Of Gods Amongst Men: The rituals of the Ji Tong Spirit Medium

In Singapore, the act of Ji Tong 乩童, an ancient form of shamanism that dates back over 5,000 years, can still be observed in temples or procession commemorating the birthday of their gods of choice across the island.

A medium decked out as one the 'child' gods in Taoist folklore.

A medium decked out as one the ‘child’ gods in Taoist folklore.

Another group of mediums wait in line after their self-flagellation ritual

Another group of mediums wait in line after their self-flagellation ritual

While the history of Ji Tong is shrouded in particular mystery, the name of the procession itself gives an idea of what it is all about.

“Ji” (乩) stands for “asking questions through divination”, while “tong” (童) stands for “child”, referring to the innocence of the spirit medium’s soul being temporarily replaced by that of a god.

In the lead up to the trance session, ritual items such as joss-sticks and yellow amulet paper will be laid out on a table facing the select altar. The medium then proceeds to sit on a “dragon chair” while accompanied by the processional percussion of gongs and drums. The medium then waves three lighted joss-sticks over his head to purify himself and drinks the scared water, which then leads to a series of violent movements that cumulates with the medium striking a pose indicating the god which has possessed him.

Hidden inside is an altar where the ritual trance session in conducted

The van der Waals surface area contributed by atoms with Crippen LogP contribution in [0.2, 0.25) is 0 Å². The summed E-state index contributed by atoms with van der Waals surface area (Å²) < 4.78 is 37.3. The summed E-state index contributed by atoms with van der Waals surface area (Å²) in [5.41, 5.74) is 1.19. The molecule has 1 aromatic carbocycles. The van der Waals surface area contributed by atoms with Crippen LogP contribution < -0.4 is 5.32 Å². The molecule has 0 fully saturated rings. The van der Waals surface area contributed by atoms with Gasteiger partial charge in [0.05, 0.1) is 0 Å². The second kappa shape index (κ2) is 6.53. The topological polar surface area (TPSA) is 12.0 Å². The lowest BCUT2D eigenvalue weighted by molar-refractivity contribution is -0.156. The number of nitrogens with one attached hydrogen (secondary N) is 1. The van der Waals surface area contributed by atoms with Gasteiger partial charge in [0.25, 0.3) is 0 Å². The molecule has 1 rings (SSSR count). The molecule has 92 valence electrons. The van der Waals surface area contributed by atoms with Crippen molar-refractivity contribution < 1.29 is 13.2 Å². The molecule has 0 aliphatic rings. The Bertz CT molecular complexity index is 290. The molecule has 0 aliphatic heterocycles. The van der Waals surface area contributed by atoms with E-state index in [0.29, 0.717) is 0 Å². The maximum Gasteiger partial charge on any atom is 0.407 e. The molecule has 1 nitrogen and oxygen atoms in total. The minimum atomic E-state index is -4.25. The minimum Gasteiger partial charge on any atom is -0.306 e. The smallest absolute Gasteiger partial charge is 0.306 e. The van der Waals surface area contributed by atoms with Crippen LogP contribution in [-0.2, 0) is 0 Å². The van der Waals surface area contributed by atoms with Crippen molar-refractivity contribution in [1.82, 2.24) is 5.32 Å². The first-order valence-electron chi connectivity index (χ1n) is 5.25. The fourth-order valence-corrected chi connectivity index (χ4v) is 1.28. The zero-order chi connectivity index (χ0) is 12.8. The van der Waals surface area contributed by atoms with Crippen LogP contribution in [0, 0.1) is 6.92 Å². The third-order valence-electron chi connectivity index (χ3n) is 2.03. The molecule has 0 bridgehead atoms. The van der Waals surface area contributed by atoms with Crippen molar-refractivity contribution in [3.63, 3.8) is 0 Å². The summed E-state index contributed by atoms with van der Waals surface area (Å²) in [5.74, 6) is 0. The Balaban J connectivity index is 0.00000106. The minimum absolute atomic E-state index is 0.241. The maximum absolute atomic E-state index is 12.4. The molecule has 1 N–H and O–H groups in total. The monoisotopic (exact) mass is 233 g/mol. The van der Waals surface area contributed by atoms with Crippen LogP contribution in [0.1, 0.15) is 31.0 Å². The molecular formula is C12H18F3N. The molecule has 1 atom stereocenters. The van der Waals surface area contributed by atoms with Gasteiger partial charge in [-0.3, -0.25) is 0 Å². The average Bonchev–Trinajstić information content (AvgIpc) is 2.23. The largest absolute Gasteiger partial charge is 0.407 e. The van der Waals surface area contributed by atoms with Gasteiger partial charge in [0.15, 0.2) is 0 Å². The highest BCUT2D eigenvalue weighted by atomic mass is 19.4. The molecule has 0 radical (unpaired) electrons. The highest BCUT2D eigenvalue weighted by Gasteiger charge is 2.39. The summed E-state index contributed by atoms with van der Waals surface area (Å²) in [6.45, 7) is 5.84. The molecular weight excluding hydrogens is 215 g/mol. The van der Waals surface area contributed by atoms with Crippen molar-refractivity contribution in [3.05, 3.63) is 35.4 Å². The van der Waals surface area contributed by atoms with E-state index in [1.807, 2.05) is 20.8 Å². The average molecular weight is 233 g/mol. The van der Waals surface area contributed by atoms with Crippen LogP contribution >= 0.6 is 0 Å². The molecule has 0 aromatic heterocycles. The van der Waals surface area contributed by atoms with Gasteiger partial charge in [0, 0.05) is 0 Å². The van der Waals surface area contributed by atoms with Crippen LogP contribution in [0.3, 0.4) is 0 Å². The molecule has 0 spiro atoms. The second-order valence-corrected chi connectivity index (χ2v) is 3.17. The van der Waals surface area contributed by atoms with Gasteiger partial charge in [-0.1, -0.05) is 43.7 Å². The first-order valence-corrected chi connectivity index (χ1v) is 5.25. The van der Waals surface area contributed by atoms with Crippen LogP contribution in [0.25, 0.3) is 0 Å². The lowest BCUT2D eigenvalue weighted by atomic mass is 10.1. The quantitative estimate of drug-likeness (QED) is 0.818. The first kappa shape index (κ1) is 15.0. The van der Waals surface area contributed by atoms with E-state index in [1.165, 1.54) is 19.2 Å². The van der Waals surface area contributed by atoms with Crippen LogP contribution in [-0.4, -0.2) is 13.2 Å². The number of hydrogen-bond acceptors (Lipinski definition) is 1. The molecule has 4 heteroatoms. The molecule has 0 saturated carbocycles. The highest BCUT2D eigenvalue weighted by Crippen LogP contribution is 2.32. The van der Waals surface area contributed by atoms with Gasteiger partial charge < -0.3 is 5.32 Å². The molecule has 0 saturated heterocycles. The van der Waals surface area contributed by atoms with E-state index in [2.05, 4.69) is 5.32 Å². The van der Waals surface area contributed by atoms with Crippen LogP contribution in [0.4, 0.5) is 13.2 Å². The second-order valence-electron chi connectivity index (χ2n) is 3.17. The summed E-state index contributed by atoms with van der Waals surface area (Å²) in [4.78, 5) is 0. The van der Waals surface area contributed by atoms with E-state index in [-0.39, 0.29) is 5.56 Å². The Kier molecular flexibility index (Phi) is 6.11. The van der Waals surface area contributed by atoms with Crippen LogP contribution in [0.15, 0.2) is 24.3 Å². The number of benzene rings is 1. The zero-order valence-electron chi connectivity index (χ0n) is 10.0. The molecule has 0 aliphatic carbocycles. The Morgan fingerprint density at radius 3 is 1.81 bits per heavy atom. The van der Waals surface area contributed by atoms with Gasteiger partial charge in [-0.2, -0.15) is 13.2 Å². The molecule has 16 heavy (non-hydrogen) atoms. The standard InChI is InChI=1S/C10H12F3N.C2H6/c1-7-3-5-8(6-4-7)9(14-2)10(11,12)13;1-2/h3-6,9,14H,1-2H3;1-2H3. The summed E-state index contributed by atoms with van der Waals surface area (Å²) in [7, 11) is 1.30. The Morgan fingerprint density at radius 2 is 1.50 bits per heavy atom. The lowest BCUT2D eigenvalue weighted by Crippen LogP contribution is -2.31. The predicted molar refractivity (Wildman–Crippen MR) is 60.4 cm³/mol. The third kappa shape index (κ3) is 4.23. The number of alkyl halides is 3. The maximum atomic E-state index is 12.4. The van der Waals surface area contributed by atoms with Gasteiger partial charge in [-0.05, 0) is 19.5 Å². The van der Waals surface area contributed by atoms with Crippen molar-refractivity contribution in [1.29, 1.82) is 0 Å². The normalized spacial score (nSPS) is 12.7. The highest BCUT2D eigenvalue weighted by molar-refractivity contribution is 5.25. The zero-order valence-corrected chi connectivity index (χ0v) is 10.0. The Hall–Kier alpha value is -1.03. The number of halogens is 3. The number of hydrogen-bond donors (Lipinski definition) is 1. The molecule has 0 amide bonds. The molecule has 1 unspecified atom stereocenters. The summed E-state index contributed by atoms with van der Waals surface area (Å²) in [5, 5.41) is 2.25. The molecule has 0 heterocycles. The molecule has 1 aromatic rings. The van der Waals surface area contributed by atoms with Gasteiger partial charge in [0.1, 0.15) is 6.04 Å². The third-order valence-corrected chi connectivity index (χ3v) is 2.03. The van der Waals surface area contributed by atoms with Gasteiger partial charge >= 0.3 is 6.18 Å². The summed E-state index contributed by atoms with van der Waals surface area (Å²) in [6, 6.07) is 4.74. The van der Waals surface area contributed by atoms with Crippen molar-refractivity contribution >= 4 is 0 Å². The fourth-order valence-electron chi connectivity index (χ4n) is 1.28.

Hidden inside is an altar where the ritual trance session in conducted

At the far right, a dragon chair is placed for the gods to sit.

At the far right, a dragon chair is placed for the gods to sit.

After this, the now possessed mediums proceed to conduct self-flagellation with any one of the series of “Five Precious Tools” (五宝法器) that range from a moon axe (月斧) to a nail-studded ball (刺球). It is often said that aside from mild soreness the day after, the devotees themselves do not suffer any major injuries, evidence perhaps of divine presence.

To prove that gods have indeed taken over the bodies, mediums will partake in self-flagellation activities to show that they're more than just human.

To prove that gods have indeed taken over the bodies, mediums will partake in self-flagellation activities to show that they’re more than just human.

A medium waits alongside his assistants.

A medium waits alongside his assistants.

A medium waits patiently to welcome fellow mediums into the fray.

A medium waits patiently to welcome fellow mediums into the fray.

The second part of the procession sees a process of ‘Consultation’, as other temple devotees take the opportunity to speak to the ‘Gods’ with questions ranging from cures for illnesses and their ever important wealth prospects for the year ahead.

Two spirit mediums receiving gifts from devotees before they partake in the 'consultation' process

Two spirit mediums receiving gifts from devotees before they partake in the ‘consultation’ process

A devotee speaks to the gods who are now inside the medium. Question often revolve around traditional topics of wealth, health and the future.

A devotee speaks to the gods who are now inside the medium. Question often revolve around traditional topics of wealth, health and the future.

After the 'consultation' process, the mediums make their exit alongside their assistants for the next phase of getting out of the trance.

After the ‘consultation’ process, the mediums make their exit alongside their assistants for the next phase of getting out of the trance.

A predominantly Taoist related practice, I can’t seem to find much about how this process originated or came about in Singapore, but the video below taken back in 1983 perhaps gives a better idea of the full ritual of the Ji Tong. (warning, some pretty graphic images ahead)

2 comments

  1. Bull

    Hi if u able to help… i frequent dreamt of ji tong.. not once many2 times… it coming to pass 3 years.

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